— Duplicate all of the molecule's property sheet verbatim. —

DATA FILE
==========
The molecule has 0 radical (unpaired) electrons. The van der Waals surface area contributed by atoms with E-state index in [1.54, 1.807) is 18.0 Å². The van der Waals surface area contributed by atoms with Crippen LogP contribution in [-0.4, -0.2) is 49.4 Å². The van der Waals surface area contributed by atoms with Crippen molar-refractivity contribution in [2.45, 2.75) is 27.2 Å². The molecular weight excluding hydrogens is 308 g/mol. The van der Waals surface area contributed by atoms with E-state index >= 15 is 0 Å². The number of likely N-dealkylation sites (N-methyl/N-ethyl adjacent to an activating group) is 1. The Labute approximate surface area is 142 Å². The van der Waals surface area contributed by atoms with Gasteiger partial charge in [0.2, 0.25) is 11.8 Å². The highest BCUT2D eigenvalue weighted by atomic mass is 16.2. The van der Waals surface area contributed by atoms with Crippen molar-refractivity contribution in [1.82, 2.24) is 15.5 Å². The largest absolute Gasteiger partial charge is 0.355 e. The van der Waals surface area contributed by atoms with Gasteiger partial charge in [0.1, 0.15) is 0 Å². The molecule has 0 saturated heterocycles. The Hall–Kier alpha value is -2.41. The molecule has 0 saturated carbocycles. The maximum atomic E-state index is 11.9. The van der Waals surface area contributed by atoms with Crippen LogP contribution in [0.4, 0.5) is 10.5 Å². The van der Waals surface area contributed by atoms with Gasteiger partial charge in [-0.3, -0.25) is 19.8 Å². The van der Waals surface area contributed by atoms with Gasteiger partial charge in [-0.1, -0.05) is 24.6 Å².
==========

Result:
The molecule has 0 radical (unpaired) electrons. The van der Waals surface area contributed by atoms with E-state index in [1.54, 1.807) is 18.0 Å². The van der Waals surface area contributed by atoms with Crippen LogP contribution in [-0.4, -0.2) is 49.4 Å². The van der Waals surface area contributed by atoms with Crippen molar-refractivity contribution in [2.45, 2.75) is 27.2 Å². The molecular weight excluding hydrogens is 308 g/mol. The van der Waals surface area contributed by atoms with E-state index >= 15 is 0 Å². The number of likely N-dealkylation sites (N-methyl/N-ethyl adjacent to an activating group) is 1. The Labute approximate surface area is 142 Å². The van der Waals surface area contributed by atoms with Gasteiger partial charge in [0.2, 0.25) is 11.8 Å². The highest BCUT2D eigenvalue weighted by atomic mass is 16.2. The van der Waals surface area contributed by atoms with Crippen molar-refractivity contribution in [1.82, 2.24) is 15.5 Å². The largest absolute Gasteiger partial charge is 0.355 e. The van der Waals surface area contributed by atoms with Gasteiger partial charge in [0.1, 0.15) is 0 Å². The molecule has 0 saturated heterocycles. The Hall–Kier alpha value is -2.41. The molecule has 0 saturated carbocycles. The maximum atomic E-state index is 11.9. The van der Waals surface area contributed by atoms with Crippen LogP contribution in [0.4, 0.5) is 10.5 Å². The van der Waals surface area contributed by atoms with Gasteiger partial charge in [-0.3, -0.25) is 19.8 Å². The van der Waals surface area contributed by atoms with Gasteiger partial charge in [-0.1, -0.05) is 24.6 Å².